The Report concludes “Bengal remained quite heterogeneous in terms of religion in 1951. The second feature is the very low growth of the population of Bengal in the 1940s relative to its growth in the 1930s: had 1931-41 growth rates continued between 1941 and 1951, the population of Bengal as a whole would have been nearly 9 million larger than it actually was in 1951. This excess loss cannot be explained by net out-migration, since our analysis suggests that Bengal as a whole was little affected by net migration in 1947 and thereafter. Given the relatively small scale of migration, it is unlikely that this population loss resulted from violence at the time of Partition; it is a grim reminder of the magnitude of the disastrous Bengal famine of 1943.”

My statistical analysis of the census data agrees with the findings of the Andrew Mellon Foundation and Harvard University-funded study and shows that there is no truth to the exaggerated claims made by certain quarters about millions of Hindus migrating out of the then East Pakistan as a result of partition of British India.

 ==========
Appendix: Tables on population demography



1, West Bengal Demography in '000s
District Sex Religion Population 1931 %Growth Rate Population 1941 %Growth Rate Population 1951
Burdwan Male Muslim 152 1.5 177 0.4 183
Burdwan Male Hindu 639 1.4 737 2.7 969
Burdwan Female Muslim 140 1.3 160 -0.1 159
Burdwan Female Hindu 600 0.9 657 2.8 866
Birbhum Male Muslim 126 1.3 143 0 144
Birbhum Male Hindu 317 0.8 344 1.4 394
Birbhum Female Muslim 127 1.3 144 -0.1 143
Birbhum Female Hindu 319 0.7 342 1.1 381
Bankura Male Muslim 26 0.9 29 0.8 31
Bankura Male Hindu 506 0.8 546 1 605
Bankura Female Muslim 25 0.9 27 0 27
Bankura Female Hindu 505 0.5 533 1.1 597
Midnapore Male Muslim 108 1.4 125 0.1 126
Midnapore Male Hindu 1263 0.9 1376 1.4 1575
Midnapore Female Muslim 105 1.5 122 -0.6 114
Midnapore Female Hindu 1230 0.6 1306 1.4 1508
Hooghly Male Muslim 97 1.5 113 -0.7 106
Hooghly Male Hindu 489 1.8 587 2 716
Hooghly Female Muslim 83 1.2 94 0.7 101
Hooghly Female Hindu 435 0.6 462 3.1 628
Howrah Male Muslim 137 1.6 162 -1.3 143
Howrah Male Hindu 469 3 632 1.6 744
Howrah Female Muslim 107 1.5 134 -1.3 118
Howrah Female Hindu 391 2.8 520 1.5 601
Murshidabad Male Muslim 379 1.2 465 0.3 477
Murshidabad Male Hindu 295 1.6 346 2 391
Murshidabad Female Muslim 383 1 463 0.2 471
Murshidabad Female Hindu 295 1.4 339 1.9 374


2. East Bengal Demography  in '000s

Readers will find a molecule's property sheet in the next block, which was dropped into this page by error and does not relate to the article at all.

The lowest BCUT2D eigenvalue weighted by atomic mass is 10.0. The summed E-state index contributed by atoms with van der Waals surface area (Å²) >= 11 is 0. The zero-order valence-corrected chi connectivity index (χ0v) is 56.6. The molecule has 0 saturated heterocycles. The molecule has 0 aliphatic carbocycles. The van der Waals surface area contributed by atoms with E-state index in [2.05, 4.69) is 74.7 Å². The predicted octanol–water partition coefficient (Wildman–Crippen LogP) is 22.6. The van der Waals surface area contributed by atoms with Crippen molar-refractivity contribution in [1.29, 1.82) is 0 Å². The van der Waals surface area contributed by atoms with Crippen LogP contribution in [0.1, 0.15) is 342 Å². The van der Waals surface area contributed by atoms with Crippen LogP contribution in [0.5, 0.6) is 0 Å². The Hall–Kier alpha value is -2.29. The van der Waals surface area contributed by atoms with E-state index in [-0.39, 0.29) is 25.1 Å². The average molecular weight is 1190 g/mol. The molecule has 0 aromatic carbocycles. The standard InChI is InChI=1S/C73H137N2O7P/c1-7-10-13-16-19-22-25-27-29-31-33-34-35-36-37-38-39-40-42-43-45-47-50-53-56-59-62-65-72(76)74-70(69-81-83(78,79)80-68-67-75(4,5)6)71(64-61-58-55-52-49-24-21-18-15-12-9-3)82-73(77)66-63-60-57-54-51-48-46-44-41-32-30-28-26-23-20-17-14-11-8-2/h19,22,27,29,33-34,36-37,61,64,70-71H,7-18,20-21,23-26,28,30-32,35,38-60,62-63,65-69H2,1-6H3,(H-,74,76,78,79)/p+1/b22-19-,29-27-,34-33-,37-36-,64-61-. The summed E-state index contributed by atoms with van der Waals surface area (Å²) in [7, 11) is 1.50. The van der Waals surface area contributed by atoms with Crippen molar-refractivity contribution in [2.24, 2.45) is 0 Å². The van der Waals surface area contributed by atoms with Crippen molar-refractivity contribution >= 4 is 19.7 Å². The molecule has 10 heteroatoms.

District Sex Religion Population 1931 %Growth Rate Population 1941 %Growth Rate Population 1951
Rangpur Male Muslim 955 1.1 1068 1.4 1224
Rangpur Male Hindu 395 0.9 430 -3.3 308
Rangpur Female Muslim 140 1.1 160 1.1 159
Rangpur Female Hindu 600 0.6 657 -2.9 490
Bogra Male Muslim 461 1.6 540 0.6 575
Bogra Male Hindu 95 0.6 100 -1.7 84
Bogra Female Muslim 445 1.5 518 0.4 540
Bogra Female Hindu 83 0.5 87 -1.2 78
Pabna Male Muslim 570 1.7 674 0.2 689
Pabna Male Hindu 168 1.6 197 -4.1 131
Pabna Female Muslim 542 1.7 640 -0.1 636
Pabna Female Hindu 164 1.3 186 -3.9 127
Dacca Male Muslim 1168 2.2 1453 1.6 1699
Dacca Male Hindu 569 2.1 699 -4.8 435
Dacca Female Muslim 1125 2.1 1388 0.9 1513
Dacca Female Hindu 556 1.7 661 -4.9 405
Mymensingh Male Muslim 2034 1.7 2410 0.4 2518
Mymensingh Male Hindu 619 1.2 696 -3.4 496
Mymensingh Female Muslim 1894 1.7 2255 0.1 2277
Mymensingh Female Hindu 555 0.8 601 -2.9 451
Bakerganj Male Muslim 1078 2 1322 1.4 1516
Bakerganj Male Hindu 416 1.8 497 -2.9 373
Bakerganj Female Muslim 1027 1.9 1245 1 1382
Bakerganj Female Hindu 396 1.5 462 -3 344
Tippera Male Muslim 1210 2.4 1541 0.4 1604
Tippera Male Hindu 384 1.7 457 -2.4 360
Tippera Female Muslim 1147 2.3 1435 0.3 1482
Tippera Female Hindu 366 1.5 423 -2.1 342
Noakhali Male Muslim 671 3.3 931 0.8 1006
Noakhali Male Hindu 187 1.2 212 -1.2 188
Noakhali Female Muslim 668 2.7 873 0.4 909
Noakhali Female Hindu 179 1.1 201 -1.7 170
Chittagong Male Muslim 641 2.4 817 1.6 957
Chittagong Male Hindu 195 1.8 234 -0.2 230
Chittagong Female Muslim 686 1.4 788 0.5 830
Chittagong Female Hindu 197 1.3 224 -0.9 205

[i] http://www.voiceofdharma.org/books/tfst/appii1.htm mentions 4.45 million Hindus and not 5.3 million. Even that source is unreliable. It also quotes an article in the Weekly Holiday (The Missing Population, Holiday, Weekly, Dhaka, 7 January 1994) by Mohiuddin Ahmed, which is unreliable, stating that some 2 million Hindus had left Bangladesh between 1974 and 1991.
[ii] See, e.g., comments made in the book “Development Economics on Trial: The Anthropological Case for a Prosecution” by Polly Hill, Cambridge University Press (1986), p. 44; see also the works of Dewey and Charlesworth on Indian statistics as referenced in the above book. See also the article: “The Poor Quality of Official Socio-economic Statistics Relating to the Rural Tropical World: With Special Reference to South India” by Polly Hill, Modern Asian Studies, 18, 3 (1984), pp. 491-514, http://www.jstor.org/discover/10.2307/312264?uid=3739864&uid=2129&uid=2&uid=70&uid=4&uid=3739256&sid=21103548611091
[iii] http://iussp2005.princeton.edu/papers/52236, The Demographic Impact of Partition:
Bengal in 1947, Hill K1, Seltzer W2, Leaning J 3, Malik SJ3, Russell SS4, 1 Department of Population and Family Health Sciences, Johns Hopkins Bloomberg School of Public
Health; 2 Department of Sociology, Fordham University; 3 Program on Humanitarian Crises and Human Rights, Francois-Xavier Bagnoud Center on Health and Human Rights, Harvard School of Public Health; 4 Center for International Studies, Massachusetts Institute of Technology.